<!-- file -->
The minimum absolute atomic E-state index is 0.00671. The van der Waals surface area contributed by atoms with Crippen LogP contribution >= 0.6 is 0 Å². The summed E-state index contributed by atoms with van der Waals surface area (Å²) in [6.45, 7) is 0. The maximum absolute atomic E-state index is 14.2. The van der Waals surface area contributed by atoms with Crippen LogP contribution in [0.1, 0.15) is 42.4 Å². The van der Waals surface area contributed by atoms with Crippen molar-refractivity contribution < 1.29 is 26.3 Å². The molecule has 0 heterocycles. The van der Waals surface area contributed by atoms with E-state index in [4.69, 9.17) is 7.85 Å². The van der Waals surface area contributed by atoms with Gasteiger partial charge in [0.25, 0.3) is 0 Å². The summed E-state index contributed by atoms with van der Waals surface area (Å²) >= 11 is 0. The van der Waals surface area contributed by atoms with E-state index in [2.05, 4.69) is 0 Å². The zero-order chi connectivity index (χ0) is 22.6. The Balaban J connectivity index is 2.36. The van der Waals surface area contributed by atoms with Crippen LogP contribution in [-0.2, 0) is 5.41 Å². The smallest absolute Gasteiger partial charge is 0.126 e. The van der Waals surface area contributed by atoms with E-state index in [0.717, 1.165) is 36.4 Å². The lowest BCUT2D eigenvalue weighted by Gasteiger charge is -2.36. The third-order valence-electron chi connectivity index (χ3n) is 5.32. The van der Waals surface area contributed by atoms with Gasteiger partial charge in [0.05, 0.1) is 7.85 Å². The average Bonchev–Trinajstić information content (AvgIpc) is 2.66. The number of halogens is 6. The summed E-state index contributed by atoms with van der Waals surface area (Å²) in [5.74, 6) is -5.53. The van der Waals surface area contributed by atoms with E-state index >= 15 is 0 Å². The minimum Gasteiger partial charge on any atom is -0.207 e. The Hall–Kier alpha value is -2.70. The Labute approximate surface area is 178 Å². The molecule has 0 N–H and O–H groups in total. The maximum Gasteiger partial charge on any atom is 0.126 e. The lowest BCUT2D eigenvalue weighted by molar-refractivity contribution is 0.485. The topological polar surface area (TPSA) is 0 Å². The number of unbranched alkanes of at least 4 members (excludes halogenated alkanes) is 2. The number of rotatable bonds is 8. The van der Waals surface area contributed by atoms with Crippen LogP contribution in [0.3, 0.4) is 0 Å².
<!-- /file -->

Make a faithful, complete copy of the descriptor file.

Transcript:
The minimum absolute atomic E-state index is 0.00671. The van der Waals surface area contributed by atoms with Crippen LogP contribution >= 0.6 is 0 Å². The summed E-state index contributed by atoms with van der Waals surface area (Å²) in [6.45, 7) is 0. The maximum absolute atomic E-state index is 14.2. The van der Waals surface area contributed by atoms with Crippen LogP contribution in [0.1, 0.15) is 42.4 Å². The van der Waals surface area contributed by atoms with Crippen molar-refractivity contribution < 1.29 is 26.3 Å². The molecule has 0 heterocycles. The van der Waals surface area contributed by atoms with E-state index in [4.69, 9.17) is 7.85 Å². The van der Waals surface area contributed by atoms with Gasteiger partial charge in [0.25, 0.3) is 0 Å². The summed E-state index contributed by atoms with van der Waals surface area (Å²) >= 11 is 0. The van der Waals surface area contributed by atoms with E-state index in [2.05, 4.69) is 0 Å². The zero-order chi connectivity index (χ0) is 22.6. The Balaban J connectivity index is 2.36. The van der Waals surface area contributed by atoms with Crippen LogP contribution in [-0.2, 0) is 5.41 Å². The smallest absolute Gasteiger partial charge is 0.126 e. The van der Waals surface area contributed by atoms with E-state index in [0.717, 1.165) is 36.4 Å². The lowest BCUT2D eigenvalue weighted by Gasteiger charge is -2.36. The third-order valence-electron chi connectivity index (χ3n) is 5.32. The van der Waals surface area contributed by atoms with Gasteiger partial charge in [0.05, 0.1) is 7.85 Å². The average Bonchev–Trinajstić information content (AvgIpc) is 2.66. The number of halogens is 6. The summed E-state index contributed by atoms with van der Waals surface area (Å²) in [5.74, 6) is -5.53. The van der Waals surface area contributed by atoms with E-state index >= 15 is 0 Å². The minimum Gasteiger partial charge on any atom is -0.207 e. The Hall–Kier alpha value is -2.70. The Labute approximate surface area is 178 Å². The molecule has 0 N–H and O–H groups in total. The maximum Gasteiger partial charge on any atom is 0.126 e. The lowest BCUT2D eigenvalue weighted by molar-refractivity contribution is 0.485. The topological polar surface area (TPSA) is 0 Å². The number of unbranched alkanes of at least 4 members (excludes halogenated alkanes) is 2. The number of rotatable bonds is 8. The van der Waals surface area contributed by atoms with Crippen LogP contribution in [0.3, 0.4) is 0 Å².